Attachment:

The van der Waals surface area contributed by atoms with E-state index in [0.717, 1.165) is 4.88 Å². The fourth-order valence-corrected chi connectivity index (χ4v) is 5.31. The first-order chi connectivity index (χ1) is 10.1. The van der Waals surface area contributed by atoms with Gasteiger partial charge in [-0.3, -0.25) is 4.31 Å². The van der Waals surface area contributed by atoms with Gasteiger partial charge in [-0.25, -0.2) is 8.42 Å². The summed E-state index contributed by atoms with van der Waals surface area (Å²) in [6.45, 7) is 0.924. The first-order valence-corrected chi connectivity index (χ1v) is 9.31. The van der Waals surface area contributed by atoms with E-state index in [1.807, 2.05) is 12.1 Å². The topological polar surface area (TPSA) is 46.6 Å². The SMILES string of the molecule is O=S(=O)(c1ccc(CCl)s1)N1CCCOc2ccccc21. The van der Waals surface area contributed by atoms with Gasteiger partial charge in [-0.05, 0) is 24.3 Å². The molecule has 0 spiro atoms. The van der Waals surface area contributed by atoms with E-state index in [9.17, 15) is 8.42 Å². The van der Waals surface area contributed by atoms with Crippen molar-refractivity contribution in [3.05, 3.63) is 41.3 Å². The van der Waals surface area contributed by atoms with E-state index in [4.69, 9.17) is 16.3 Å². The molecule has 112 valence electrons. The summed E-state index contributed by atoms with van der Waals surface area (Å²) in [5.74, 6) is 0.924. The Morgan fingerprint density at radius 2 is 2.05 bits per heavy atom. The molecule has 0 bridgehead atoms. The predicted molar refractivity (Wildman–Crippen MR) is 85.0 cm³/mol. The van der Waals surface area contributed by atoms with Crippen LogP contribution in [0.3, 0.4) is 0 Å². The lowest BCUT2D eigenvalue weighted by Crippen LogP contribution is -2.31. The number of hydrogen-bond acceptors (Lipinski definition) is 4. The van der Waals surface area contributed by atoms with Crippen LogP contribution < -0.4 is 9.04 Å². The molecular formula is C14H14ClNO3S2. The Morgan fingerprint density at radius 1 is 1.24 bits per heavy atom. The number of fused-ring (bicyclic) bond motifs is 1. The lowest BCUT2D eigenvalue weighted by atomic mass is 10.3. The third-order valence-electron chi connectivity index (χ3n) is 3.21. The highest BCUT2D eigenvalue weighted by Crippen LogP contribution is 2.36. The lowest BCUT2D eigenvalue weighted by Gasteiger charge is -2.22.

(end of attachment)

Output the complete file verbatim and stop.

The van der Waals surface area contributed by atoms with E-state index in [0.717, 1.165) is 4.88 Å². The fourth-order valence-corrected chi connectivity index (χ4v) is 5.31. The first-order chi connectivity index (χ1) is 10.1. The van der Waals surface area contributed by atoms with Gasteiger partial charge in [-0.3, -0.25) is 4.31 Å². The van der Waals surface area contributed by atoms with Gasteiger partial charge in [-0.25, -0.2) is 8.42 Å². The summed E-state index contributed by atoms with van der Waals surface area (Å²) in [6.45, 7) is 0.924. The first-order valence-corrected chi connectivity index (χ1v) is 9.31. The van der Waals surface area contributed by atoms with E-state index in [1.807, 2.05) is 12.1 Å². The topological polar surface area (TPSA) is 46.6 Å². The SMILES string of the molecule is O=S(=O)(c1ccc(CCl)s1)N1CCCOc2ccccc21. The van der Waals surface area contributed by atoms with Gasteiger partial charge in [-0.05, 0) is 24.3 Å². The molecule has 0 spiro atoms. The van der Waals surface area contributed by atoms with E-state index in [9.17, 15) is 8.42 Å². The van der Waals surface area contributed by atoms with Crippen molar-refractivity contribution in [3.05, 3.63) is 41.3 Å². The van der Waals surface area contributed by atoms with E-state index in [4.69, 9.17) is 16.3 Å². The molecule has 112 valence electrons. The summed E-state index contributed by atoms with van der Waals surface area (Å²) in [5.74, 6) is 0.924. The Morgan fingerprint density at radius 2 is 2.05 bits per heavy atom. The molecule has 0 bridgehead atoms. The predicted molar refractivity (Wildman–Crippen MR) is 85.0 cm³/mol. The van der Waals surface area contributed by atoms with Crippen LogP contribution in [0.3, 0.4) is 0 Å². The lowest BCUT2D eigenvalue weighted by Crippen LogP contribution is -2.31. The number of hydrogen-bond acceptors (Lipinski definition) is 4. The van der Waals surface area contributed by atoms with Crippen LogP contribution < -0.4 is 9.04 Å². The molecular formula is C14H14ClNO3S2. The Morgan fingerprint density at radius 1 is 1.24 bits per heavy atom. The number of fused-ring (bicyclic) bond motifs is 1. The lowest BCUT2D eigenvalue weighted by atomic mass is 10.3. The third-order valence-electron chi connectivity index (χ3n) is 3.21. The highest BCUT2D eigenvalue weighted by Crippen LogP contribution is 2.36. The lowest BCUT2D eigenvalue weighted by Gasteiger charge is -2.22.